Setting the Record Straight on Evolution
Victor J. Stenger
The authors of two recent letters make several assertions about science that question the competence and integrity of scientists. Paul Mauldin (December 18) says that we base our positions on "a faith‑based philosophy" that has become "the theology of the media and public education." Marshall T. Riggs (December 20) calls Darwinism a "religion, led primarily by atheists." Because anti-evolutionism is a real and growing threat to scientific understanding, I would like to set the record straight.
I begin by giving specific examples that reveal the errors in Mauldin's assertions. He claims that evolution is "not predictive." On the contrary, Darwin specifically predicted that recognizable human ancestors would be found in Africa. Many now have been.
Evolutionary theory also predicts that the use of anti‑viral or anti‑bacterial agents will result in the emergence of resistant strains. This principle is, of course, a mainstay of contemporary medicine. Paleontologists correctly predicted that a transitional form from fish to amphibian would be found in Devonian strata.
This also refutes the usual creationist claim, parroted by Mauldin, that "transitional forms" (presumably meaning transitional species) do not exist. Paleontologists had expected to find transitions from land based mammals to whales for years; in the past decade, science journals, as well as the media, have been full of these finds. A simple Internet search will yield hundreds of examples of transitional species.
Mauldin also mistakenly claims that evolution cannot be falsified. In fact, it is a trivial exercise to think of ways to falsify evolution.
For example, evolution would be falsified if we were to find bona fide remains of organisms out of place in the fossil record. For example, if mammals (horses, humans or hippos) were found in the Paleozoic strata associated with trilobites, crinoids, and extinct corals, this would show that there was no evolutionary process. But we don't find any inconsistencies.
My favorite example is over a hundred years old: In the nineteenth century the theory of evolution was challenged by a famous physicist, Lord Kelvin, whose thermodynamic calculations gave an age for Earth that was much too short for natural selection to operate. Darwin thought this was the most serious challenge to his theory. But Kelvin did not know about nuclear energy, which efficiently powers the sun, allowing it to last billions of years as a stable energy source. In fact, evolution predicted the existence of such an energy source!
Mauldin also disputes that evolution is the foundation of biological and medical sciences, offering biochemistry and anatomy instead. Although biochemistry is more chemistry than biology, evolution still plays a big role in this field. Think of all the work on DNA, which is the fingerprint of evolution, showing that every living thing emerged from the same primitive source. As for anatomy, I can't think of a better example for evolution, where every human body part that is studied can be compared with that of other mammals. Evolution explains why animals can be used in medical research.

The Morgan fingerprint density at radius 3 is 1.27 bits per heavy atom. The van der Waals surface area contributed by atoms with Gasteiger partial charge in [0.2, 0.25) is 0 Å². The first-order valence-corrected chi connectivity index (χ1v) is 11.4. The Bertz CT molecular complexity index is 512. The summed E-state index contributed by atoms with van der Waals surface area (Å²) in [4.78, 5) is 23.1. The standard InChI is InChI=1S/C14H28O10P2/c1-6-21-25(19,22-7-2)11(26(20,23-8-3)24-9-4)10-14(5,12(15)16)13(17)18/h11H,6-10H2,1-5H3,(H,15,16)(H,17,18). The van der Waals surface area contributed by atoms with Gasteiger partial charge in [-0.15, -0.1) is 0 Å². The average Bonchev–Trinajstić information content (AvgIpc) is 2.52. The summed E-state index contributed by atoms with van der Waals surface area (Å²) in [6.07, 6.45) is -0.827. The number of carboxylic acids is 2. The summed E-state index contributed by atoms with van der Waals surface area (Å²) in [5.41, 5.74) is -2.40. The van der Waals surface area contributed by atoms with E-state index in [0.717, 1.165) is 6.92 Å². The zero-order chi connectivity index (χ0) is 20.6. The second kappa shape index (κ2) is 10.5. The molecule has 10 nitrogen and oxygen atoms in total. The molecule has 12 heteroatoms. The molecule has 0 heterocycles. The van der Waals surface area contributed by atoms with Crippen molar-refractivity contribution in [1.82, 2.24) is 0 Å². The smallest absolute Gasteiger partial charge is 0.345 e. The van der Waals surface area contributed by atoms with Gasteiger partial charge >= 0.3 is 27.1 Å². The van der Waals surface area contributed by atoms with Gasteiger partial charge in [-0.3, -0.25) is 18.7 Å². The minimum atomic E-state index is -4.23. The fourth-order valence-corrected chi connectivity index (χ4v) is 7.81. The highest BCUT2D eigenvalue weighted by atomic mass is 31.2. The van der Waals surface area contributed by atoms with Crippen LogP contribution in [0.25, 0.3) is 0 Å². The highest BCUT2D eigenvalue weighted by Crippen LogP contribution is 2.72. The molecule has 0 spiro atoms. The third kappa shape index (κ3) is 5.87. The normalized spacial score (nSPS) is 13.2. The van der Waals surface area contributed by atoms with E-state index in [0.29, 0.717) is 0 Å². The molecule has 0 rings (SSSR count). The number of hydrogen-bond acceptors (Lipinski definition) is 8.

Riggs misrepresents the goals of national intelligent design movement, led by lawyer Phillip Johnson. A simple look at the website of Johnson's organization, the Discovery Institute, and a glance though his many books, will demonstrate that the purpose of the movement is nothing less than to transform science and culture so that they conform to fundamentalist Christian beliefs. Far from supporting evolution, Johnson blames it for every evil in modern society, as if evil did not exist before Darwin.
Mauldin and Riggs fail to note that many religious figures, including the Pope, accept evolution as an explanation for the diversity of life. One of the most eloquent champions of evolution, biologist Kenneth Miller, author of Finding Darwin's God, is a devout Christian.
Riggs says his common sense does not comprehend how life can evolve mindlessly, so he concludes it must not have done so. My common sense cannot comprehend how anything other than evolution could explain life on Earth, given the facts. How can we objectively say which hypothesis is correct? We return to the fundamentals of science and test which hypothesis works best with observations in the real world.
If critics of evolution really had a valid, scientific, alternative theory, they could propose it and explain how it contrasts with existing theories. They could devise an empirical test to see which is a better fit with observations of reality. The results of the test -- and not religious prejudice -- would determine which theory is correct. So far, creationists have failed to propose a more meaningful, workable theory than evolution. This includes intelligent design.
Currently, science does not find any need to introduce nonmaterial processes in its explanations of the origin and evolution of life and, indeed, the physical universe itself. Nothing in science, however, prevents such processes from being considered when and if the data demand them. Indeed, many of us would be thrilled by such a development. The opportunities for new funding would be mind-boggling!
Victor J Stenger is Emeritus Professor of Physics and Astronomy at the University of Hawaii, Adjunct Professor of Philosophy at the University of Colorado, Boulder, and President of the Colorado Citizens for Science. Contributor of Mukto-Mona.